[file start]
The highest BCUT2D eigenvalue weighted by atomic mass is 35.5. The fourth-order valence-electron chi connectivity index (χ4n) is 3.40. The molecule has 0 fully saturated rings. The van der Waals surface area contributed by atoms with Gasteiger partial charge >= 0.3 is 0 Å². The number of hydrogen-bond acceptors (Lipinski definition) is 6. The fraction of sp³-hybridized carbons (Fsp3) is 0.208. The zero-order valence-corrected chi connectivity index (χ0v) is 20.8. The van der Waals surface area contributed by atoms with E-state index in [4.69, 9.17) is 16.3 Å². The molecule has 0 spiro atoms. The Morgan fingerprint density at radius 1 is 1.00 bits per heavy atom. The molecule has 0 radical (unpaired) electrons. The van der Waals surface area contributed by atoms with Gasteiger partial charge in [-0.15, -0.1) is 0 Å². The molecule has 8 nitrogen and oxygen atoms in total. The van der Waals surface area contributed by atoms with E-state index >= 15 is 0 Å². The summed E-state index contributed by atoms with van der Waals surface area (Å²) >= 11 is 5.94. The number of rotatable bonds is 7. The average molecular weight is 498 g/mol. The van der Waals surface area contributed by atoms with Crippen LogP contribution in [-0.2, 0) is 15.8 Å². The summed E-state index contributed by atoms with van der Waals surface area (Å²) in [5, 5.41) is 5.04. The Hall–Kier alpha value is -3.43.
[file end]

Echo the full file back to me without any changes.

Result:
The highest BCUT2D eigenvalue weighted by atomic mass is 35.5. The fourth-order valence-electron chi connectivity index (χ4n) is 3.40. The molecule has 0 fully saturated rings. The van der Waals surface area contributed by atoms with Gasteiger partial charge >= 0.3 is 0 Å². The number of hydrogen-bond acceptors (Lipinski definition) is 6. The fraction of sp³-hybridized carbons (Fsp3) is 0.208. The zero-order valence-corrected chi connectivity index (χ0v) is 20.8. The van der Waals surface area contributed by atoms with E-state index in [4.69, 9.17) is 16.3 Å². The molecule has 0 spiro atoms. The Morgan fingerprint density at radius 1 is 1.00 bits per heavy atom. The molecule has 0 radical (unpaired) electrons. The van der Waals surface area contributed by atoms with Gasteiger partial charge in [-0.15, -0.1) is 0 Å². The molecule has 8 nitrogen and oxygen atoms in total. The van der Waals surface area contributed by atoms with E-state index >= 15 is 0 Å². The summed E-state index contributed by atoms with van der Waals surface area (Å²) >= 11 is 5.94. The number of rotatable bonds is 7. The average molecular weight is 498 g/mol. The van der Waals surface area contributed by atoms with Crippen LogP contribution in [-0.2, 0) is 15.8 Å². The summed E-state index contributed by atoms with van der Waals surface area (Å²) in [5, 5.41) is 5.04. The Hall–Kier alpha value is -3.43.